Radical or Incremental Innovations – R&D Investment Around CEO Retirement
Posted: 11 May 2014 Last revised: 2 Oct 2017
Date Written: May 1, 2014
We study the impact retirement has on how CEOs spend R&D funds. Consistent with retiring CEOs’ short horizons and growing conservatism, we find evidence that CEOs tend to prefer incremental innovations as they approach retirement. Using patent data to measure firms’ innovation outputs, we find that firms receive fewer patent grants for applications filed toward the end of CEO tenures, and these patent grants receive fewer subsequent citations. Moreover, we find that large amounts of vested, in-the-money option holdings exacerbate retiring CEOs’ preference for incremental innovations, and founder CEOs pursue incremental innovations to a greater extent than non-founder CEOs close to retirement. However, a normal “relay process” of managerial succession and higher stock ownership by independent directors mitigate retiring CEOs’ preference for incremental innovations. We find no evidence that the documented incremental innovations before retirement are driven by either poor firm performance or a general shift from innovation to stability as CEO tenures increase or as CEOs age. Overall, the study identifies a new type of myopic behavior related to CEO retirement and highlights the importance of looking beyond R&D spending in future studies on the managerial investment myopia.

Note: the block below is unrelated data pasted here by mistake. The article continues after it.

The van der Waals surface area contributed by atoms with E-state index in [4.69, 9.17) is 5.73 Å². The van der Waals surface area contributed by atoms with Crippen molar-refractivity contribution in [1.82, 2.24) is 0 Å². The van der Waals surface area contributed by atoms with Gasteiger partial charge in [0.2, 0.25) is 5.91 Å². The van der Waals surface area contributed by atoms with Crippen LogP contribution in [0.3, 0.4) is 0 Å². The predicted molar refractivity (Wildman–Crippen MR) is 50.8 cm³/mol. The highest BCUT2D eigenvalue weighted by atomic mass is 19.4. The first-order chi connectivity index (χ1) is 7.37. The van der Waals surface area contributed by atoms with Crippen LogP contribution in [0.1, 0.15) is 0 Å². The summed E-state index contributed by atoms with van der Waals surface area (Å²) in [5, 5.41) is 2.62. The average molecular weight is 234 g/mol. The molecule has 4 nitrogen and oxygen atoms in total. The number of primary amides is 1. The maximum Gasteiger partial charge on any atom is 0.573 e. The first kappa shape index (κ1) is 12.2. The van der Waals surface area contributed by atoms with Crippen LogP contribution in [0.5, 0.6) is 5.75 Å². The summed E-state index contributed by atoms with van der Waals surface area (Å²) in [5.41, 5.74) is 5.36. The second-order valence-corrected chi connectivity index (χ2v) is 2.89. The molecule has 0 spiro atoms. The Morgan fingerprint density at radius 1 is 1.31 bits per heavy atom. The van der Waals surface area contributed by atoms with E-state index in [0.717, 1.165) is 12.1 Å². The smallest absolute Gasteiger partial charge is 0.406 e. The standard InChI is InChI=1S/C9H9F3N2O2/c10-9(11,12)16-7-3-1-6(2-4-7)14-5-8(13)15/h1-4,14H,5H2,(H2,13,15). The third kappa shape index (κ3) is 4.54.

Keywords: CEO Retirement, Innovations, Patents and Citations, CEO Compensation
JEL Classification: O32, M12, M51
Suggested Citation: Suggested Citation